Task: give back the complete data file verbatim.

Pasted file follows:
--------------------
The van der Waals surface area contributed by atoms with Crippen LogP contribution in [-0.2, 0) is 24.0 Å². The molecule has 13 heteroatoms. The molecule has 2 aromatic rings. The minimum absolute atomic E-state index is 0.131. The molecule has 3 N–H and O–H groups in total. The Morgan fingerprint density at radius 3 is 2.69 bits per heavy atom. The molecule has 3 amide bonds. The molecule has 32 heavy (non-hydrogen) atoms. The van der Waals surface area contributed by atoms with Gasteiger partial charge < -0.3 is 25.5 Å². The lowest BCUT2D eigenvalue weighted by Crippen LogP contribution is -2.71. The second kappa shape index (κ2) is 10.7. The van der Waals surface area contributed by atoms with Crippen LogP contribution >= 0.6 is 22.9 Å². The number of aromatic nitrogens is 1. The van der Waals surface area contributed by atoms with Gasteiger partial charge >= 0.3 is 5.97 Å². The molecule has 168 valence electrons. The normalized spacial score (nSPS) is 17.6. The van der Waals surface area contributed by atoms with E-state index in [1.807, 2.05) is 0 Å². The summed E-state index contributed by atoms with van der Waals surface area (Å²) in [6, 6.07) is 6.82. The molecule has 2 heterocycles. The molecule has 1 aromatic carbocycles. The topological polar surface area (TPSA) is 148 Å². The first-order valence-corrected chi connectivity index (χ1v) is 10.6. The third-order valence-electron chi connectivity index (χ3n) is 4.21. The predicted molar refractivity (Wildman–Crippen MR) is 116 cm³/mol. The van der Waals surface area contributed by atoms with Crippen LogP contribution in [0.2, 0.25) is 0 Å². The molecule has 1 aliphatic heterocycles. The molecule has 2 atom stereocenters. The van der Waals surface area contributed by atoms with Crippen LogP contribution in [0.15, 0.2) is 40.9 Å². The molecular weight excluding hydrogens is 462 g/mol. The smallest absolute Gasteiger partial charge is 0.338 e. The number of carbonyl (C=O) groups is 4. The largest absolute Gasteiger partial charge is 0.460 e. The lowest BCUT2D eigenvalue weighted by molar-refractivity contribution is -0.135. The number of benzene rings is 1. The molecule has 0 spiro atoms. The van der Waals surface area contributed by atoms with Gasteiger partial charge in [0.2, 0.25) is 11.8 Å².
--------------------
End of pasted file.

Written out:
The van der Waals surface area contributed by atoms with Crippen LogP contribution in [-0.2, 0) is 24.0 Å². The molecule has 13 heteroatoms. The molecule has 2 aromatic rings. The minimum absolute atomic E-state index is 0.131. The molecule has 3 N–H and O–H groups in total. The Morgan fingerprint density at radius 3 is 2.69 bits per heavy atom. The molecule has 3 amide bonds. The molecule has 32 heavy (non-hydrogen) atoms. The van der Waals surface area contributed by atoms with Gasteiger partial charge < -0.3 is 25.5 Å². The lowest BCUT2D eigenvalue weighted by Crippen LogP contribution is -2.71. The second kappa shape index (κ2) is 10.7. The van der Waals surface area contributed by atoms with Crippen LogP contribution >= 0.6 is 22.9 Å². The number of aromatic nitrogens is 1. The van der Waals surface area contributed by atoms with Gasteiger partial charge >= 0.3 is 5.97 Å². The molecule has 168 valence electrons. The normalized spacial score (nSPS) is 17.6. The van der Waals surface area contributed by atoms with E-state index in [1.807, 2.05) is 0 Å². The summed E-state index contributed by atoms with van der Waals surface area (Å²) in [6, 6.07) is 6.82. The molecule has 2 heterocycles. The molecule has 1 aromatic carbocycles. The topological polar surface area (TPSA) is 148 Å². The first-order valence-corrected chi connectivity index (χ1v) is 10.6. The third-order valence-electron chi connectivity index (χ3n) is 4.21. The predicted molar refractivity (Wildman–Crippen MR) is 116 cm³/mol. The van der Waals surface area contributed by atoms with Crippen LogP contribution in [0.2, 0.25) is 0 Å². The molecule has 1 aliphatic heterocycles. The molecule has 2 atom stereocenters. The van der Waals surface area contributed by atoms with Crippen LogP contribution in [0.15, 0.2) is 40.9 Å². The molecular weight excluding hydrogens is 462 g/mol. The smallest absolute Gasteiger partial charge is 0.338 e. The number of carbonyl (C=O) groups is 4. The largest absolute Gasteiger partial charge is 0.460 e. The lowest BCUT2D eigenvalue weighted by molar-refractivity contribution is -0.135. The number of benzene rings is 1. The molecule has 0 spiro atoms. The van der Waals surface area contributed by atoms with Gasteiger partial charge in [0.2, 0.25) is 11.8 Å².